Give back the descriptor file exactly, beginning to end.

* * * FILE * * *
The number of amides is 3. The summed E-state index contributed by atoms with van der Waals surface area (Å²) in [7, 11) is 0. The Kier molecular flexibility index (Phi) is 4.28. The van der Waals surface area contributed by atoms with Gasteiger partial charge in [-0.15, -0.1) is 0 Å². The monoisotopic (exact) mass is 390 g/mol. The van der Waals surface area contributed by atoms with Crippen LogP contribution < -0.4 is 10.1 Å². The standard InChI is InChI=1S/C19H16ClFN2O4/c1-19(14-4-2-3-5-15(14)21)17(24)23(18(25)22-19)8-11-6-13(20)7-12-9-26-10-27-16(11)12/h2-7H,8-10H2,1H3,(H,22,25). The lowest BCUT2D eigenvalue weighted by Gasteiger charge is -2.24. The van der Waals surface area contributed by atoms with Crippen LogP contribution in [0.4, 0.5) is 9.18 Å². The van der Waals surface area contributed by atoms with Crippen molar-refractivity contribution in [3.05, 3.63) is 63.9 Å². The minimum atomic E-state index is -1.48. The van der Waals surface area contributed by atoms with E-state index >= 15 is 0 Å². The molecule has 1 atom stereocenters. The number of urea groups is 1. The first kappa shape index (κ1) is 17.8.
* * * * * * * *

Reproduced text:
The number of amides is 3. The summed E-state index contributed by atoms with van der Waals surface area (Å²) in [7, 11) is 0. The Kier molecular flexibility index (Phi) is 4.28. The van der Waals surface area contributed by atoms with Gasteiger partial charge in [-0.15, -0.1) is 0 Å². The monoisotopic (exact) mass is 390 g/mol. The van der Waals surface area contributed by atoms with Crippen LogP contribution < -0.4 is 10.1 Å². The standard InChI is InChI=1S/C19H16ClFN2O4/c1-19(14-4-2-3-5-15(14)21)17(24)23(18(25)22-19)8-11-6-13(20)7-12-9-26-10-27-16(11)12/h2-7H,8-10H2,1H3,(H,22,25). The lowest BCUT2D eigenvalue weighted by Gasteiger charge is -2.24. The van der Waals surface area contributed by atoms with Crippen LogP contribution in [0.4, 0.5) is 9.18 Å². The van der Waals surface area contributed by atoms with Crippen molar-refractivity contribution in [3.05, 3.63) is 63.9 Å². The minimum atomic E-state index is -1.48. The van der Waals surface area contributed by atoms with E-state index >= 15 is 0 Å². The molecule has 1 atom stereocenters. The number of urea groups is 1. The first kappa shape index (κ1) is 17.8.